That’s My Farmer Benefit Dinner! It’s almost time for the 4th Annual dinner at Party Downtown. Owner/chefs Mark Kosmicki and Tiffany Norton will cook up a fantastic menu with farm fresh meat and produce contributed by the farmers. This year the dinner will be on September 30th at 6pm. Tickets will be $50 per dinner….$30 of that goes into the That’s My Farmer Low Income Fund to subsidize CSA Shares for those unable to afford them. Reserve your seat by sending a check to Winter Green Farm (made out to That’s My Farmer) at 89762 Poodle Creek Rd., Noti, OR 97461.


  • Carrots
  • Lettuce ~ Red Oak Leaf or Frilly Romaine
  • Zucchini
  • Cucumbers
  • Cilantro
  • Tomatoes
  • Jalapeños
  • Strawberries
  • Green Onions


  • Cauliflower
  • Broccoli
  • Cherry Tomatoes
  • Eggplant
  • Green Beans


Tomato Harissa Coconut Bisque

Tomato Fennel & White Bean Stew

Zucchini Bread with Cherries, Chocolate & Cardamom

Jammy Strawberry Galette

With the heat still cranking’ out this week all of our veggies are in full flush. It won’t be long before we’re enjoying all the summer goodness. For now, we hope you keep enjoying the beginning of tomato season.
  • 2 tablespoons extra virgin olive oil
  • 1 yellow onion, thinly sliced
  • 1 teaspoon honey
  • kosher salt and black pepper
  • 1 garlic clove, minced or grated
  • 2 tablespoon fresh thyme leaves, plus more for serving
  • 1 cup shredded sharp cheddar cheese
  • 1/2 cup shredded Havarti cheese
  • 1 sheet frozen puff pastry, thawed
  • 2 cups cherry tomatoes
  • 2 tablespoons balsamic vinegar
  • 1/4 cup fresh basil, chopped
  • 1 pinch crushed red pepper flakes
  • 1 egg, beaten
  • everything bagel spice, for sprinkling
  • fresh chopped chives


Preheat the oven to 425° F. Line a baking sheet with parchment paper.

2. Heat 1 tablespoon olive oil in a large skillet over medium-high heat. When the oil shimmers, add the onions and honey and cook 5 minutes, stirring occasionally until softened. Season with salt and pepper and continue cooking another 5-10 minutes or until the onions are golden and caramelized. Add the garlic, and thyme, cook another minute. Remove from the heat.

3. In a bowl, combine the remaining 1 tablespoon olive oil, the tomatoes, balsamic vinegar, basil, crushed red pepper, and a pinch each of salt and pepper.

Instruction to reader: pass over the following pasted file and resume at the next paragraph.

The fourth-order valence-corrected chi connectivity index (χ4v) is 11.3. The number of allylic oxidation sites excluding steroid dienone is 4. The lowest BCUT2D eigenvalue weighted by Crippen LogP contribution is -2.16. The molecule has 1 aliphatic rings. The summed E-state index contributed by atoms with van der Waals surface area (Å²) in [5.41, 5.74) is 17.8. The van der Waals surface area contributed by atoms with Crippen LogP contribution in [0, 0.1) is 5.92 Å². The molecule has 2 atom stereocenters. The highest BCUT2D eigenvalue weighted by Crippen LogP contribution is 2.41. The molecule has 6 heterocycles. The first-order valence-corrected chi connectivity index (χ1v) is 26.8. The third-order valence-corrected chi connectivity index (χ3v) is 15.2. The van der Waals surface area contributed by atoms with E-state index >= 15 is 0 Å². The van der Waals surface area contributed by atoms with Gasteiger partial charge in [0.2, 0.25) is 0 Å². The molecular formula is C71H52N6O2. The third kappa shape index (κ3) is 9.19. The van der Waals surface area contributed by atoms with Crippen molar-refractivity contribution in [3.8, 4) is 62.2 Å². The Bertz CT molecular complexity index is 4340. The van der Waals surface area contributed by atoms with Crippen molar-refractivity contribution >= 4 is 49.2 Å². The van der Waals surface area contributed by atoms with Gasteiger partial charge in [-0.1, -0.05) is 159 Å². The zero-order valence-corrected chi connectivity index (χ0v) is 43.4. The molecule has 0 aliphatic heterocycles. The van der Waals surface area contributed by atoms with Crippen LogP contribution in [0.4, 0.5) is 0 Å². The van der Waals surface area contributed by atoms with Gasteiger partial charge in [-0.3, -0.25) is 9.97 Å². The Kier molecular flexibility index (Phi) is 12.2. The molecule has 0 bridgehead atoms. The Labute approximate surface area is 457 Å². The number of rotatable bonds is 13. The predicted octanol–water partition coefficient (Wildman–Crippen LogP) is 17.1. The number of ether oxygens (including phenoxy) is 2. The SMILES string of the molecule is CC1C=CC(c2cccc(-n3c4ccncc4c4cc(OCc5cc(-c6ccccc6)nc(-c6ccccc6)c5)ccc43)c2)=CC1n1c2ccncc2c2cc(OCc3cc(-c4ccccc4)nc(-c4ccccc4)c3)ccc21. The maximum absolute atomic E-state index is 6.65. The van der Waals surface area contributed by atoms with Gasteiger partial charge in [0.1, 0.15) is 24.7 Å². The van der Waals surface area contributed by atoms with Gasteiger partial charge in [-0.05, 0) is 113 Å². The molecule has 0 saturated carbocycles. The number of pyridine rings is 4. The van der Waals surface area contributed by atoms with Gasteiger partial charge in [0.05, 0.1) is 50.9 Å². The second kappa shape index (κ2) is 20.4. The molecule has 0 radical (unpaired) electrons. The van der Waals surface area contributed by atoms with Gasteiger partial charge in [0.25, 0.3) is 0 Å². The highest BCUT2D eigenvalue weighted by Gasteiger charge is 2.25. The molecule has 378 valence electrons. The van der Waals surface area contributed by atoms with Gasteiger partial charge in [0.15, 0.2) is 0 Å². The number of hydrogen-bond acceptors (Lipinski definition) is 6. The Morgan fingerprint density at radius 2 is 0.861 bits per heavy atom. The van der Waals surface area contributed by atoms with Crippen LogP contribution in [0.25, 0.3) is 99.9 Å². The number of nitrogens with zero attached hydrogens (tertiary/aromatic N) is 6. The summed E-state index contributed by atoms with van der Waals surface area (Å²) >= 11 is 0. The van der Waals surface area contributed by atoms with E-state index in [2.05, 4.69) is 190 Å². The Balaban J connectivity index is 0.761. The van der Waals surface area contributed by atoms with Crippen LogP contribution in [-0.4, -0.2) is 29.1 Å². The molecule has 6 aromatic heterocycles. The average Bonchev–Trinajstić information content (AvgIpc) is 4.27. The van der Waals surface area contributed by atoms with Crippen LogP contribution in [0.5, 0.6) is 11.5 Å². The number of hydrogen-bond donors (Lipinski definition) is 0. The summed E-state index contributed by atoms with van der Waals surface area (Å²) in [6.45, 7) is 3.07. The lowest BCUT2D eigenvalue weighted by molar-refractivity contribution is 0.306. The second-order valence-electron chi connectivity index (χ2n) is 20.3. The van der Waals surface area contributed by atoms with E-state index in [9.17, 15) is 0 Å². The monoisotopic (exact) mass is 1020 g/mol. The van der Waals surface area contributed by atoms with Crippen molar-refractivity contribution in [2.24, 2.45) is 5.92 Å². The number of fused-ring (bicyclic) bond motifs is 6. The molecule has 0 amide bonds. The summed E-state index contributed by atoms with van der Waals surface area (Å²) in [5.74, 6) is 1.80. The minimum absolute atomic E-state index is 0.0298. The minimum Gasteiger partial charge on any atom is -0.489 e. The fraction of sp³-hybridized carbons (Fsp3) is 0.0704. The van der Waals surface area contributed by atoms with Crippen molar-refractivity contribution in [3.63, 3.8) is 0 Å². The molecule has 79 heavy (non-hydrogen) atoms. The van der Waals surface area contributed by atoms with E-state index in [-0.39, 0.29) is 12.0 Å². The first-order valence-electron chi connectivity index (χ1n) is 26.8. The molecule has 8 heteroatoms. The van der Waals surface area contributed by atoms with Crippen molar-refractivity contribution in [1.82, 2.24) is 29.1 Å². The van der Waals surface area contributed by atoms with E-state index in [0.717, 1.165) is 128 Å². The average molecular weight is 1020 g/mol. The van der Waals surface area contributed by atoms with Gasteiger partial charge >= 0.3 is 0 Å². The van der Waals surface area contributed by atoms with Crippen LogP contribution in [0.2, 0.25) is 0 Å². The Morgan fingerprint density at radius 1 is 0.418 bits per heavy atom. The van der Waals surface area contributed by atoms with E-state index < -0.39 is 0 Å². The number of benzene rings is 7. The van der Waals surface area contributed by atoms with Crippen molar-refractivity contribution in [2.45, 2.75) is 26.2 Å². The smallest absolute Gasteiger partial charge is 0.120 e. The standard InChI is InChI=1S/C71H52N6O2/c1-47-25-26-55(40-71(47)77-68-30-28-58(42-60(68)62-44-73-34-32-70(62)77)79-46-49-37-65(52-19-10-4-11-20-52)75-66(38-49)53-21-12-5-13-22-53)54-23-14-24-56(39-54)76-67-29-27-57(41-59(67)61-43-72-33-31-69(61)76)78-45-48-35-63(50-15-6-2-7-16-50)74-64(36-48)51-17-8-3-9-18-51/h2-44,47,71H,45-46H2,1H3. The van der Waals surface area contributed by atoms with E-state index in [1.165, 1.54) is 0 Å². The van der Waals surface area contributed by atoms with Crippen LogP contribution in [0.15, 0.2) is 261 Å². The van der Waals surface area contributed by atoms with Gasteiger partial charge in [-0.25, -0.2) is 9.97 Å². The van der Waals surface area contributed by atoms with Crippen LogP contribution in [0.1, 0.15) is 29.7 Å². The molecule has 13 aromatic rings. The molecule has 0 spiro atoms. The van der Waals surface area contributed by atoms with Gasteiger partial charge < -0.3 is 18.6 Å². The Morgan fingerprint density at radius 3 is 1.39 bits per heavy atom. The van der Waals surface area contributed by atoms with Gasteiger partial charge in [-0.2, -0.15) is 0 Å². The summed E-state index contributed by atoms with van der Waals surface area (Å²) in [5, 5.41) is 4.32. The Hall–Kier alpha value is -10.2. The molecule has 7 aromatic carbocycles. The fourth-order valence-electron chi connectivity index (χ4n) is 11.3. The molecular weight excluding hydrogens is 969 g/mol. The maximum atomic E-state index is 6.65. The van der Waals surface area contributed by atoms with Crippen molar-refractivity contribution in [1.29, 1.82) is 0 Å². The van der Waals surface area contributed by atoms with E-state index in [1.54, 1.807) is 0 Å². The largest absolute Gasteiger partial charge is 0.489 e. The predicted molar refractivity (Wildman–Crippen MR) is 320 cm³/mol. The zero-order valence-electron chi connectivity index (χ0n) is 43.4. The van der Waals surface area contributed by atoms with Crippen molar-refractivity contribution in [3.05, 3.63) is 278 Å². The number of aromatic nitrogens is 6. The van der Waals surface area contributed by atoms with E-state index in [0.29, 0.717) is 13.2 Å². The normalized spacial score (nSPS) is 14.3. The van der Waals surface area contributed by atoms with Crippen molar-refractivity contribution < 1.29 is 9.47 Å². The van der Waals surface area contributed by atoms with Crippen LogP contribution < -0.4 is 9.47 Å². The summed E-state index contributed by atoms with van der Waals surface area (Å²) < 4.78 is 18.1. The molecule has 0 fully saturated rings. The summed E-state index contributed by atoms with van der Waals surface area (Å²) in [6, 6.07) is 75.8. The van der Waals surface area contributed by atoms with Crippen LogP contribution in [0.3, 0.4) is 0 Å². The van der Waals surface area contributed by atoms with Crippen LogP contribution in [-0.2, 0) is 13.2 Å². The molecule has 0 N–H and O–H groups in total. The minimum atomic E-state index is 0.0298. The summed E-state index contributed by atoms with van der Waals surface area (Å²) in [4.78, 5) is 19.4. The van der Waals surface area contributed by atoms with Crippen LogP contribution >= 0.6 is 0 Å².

4. Lay the pastry sheet flat on a clean, floured surface. Gently roll the sheets out to stretch slightly. Cut each sheet into 4 squares and place onto the prepared baking sheet. Evenly top each square with onions, leaving a 1/4 inch border. Top with both kinds of cheese and then mound the tomatoes over the cheese, pressing them into the cheese to adhere slightly (see above photo).

5. Fold the edges of the pastry inward to enclose the tomatoes. Brush the edges of the pastry with beaten egg and sprinkle with everything spice. Transfer to the oven and bake for 20-25 minutes or until the pastry is golden and the tomatoes burst. Top with fresh thyme and chives.

Cauliflower Fritters ~ sent in by member Beth Lemen, given to her son by his teacher from an after school SUN program, run by Latino Network. They love it!


  • 1 head cauliflower
  • 6 cloves garlic
  • 2 Tbsp Olive Oil
  • 1 cup Parmesan cheese
  • 1/2 cup bread crumbs
  • 1/2 cup flour
  • 2 eggs
  • salt and pepper to taste
  • 1/4 cup canola oil


  1. Preheat oven to 375°
  2. Cut the cauliflower into florets and peel the garlic, leaving git whole, and place in a mixing bowl. Toss in 2 Tbsp oil, salt, and pepper. Transfer to a baking sheet and roast for 20 minutes.
  3. Meanwhile, combine Parmesan cheese, bread crumbs, flour, and eggs in the same mixing bowl you used before. Set aside.
  4. When the cauliflower and garlic are done cooking, transfer them to a food processor and roughly chop using pulses. Combine the cauliflower/garlic mixture with the other ingredients in the mixing bowl. You want the mixture to be somewhat wet, but if the mixture is very wet, slowly add more flour.
  5. Preheat a sauce pan with canola oil on medium high heat. Add golf ball sized dollops of the cauliflower mixture and press flat with a spatula. When sides are golden brown, flip the fritters and cook on the other side.
  6. Serve on paper towels to absorb the extra oil.

Patty Pan squash and green zucchini

Farmer Spotlight:

Meet one of our newest additions to Winter Green Farm, Ayla. Ayla is one of our youngest crew members this season, at just 18 she makes a great addition to our team! Ayla graduated high school and traveled north with dreams of farming in beautiful Oregon. Originally from Santa Cruz, California, we are thrilled to be a stop of Ayla’s post graduation journey. Ayla works on our field crew all week, harvesting many of the delicious veggies you get in your boxes and at our markets. Ayla is enjoying country living at its’ finest this season, since she’s camping out on the farm for the entire summer. We appreciate her positive attitude and hard working demeanor everyday. When she isn’t working hard in the fields, she enjoys art projects and learning new recipes. We can’t wait to see what she does next!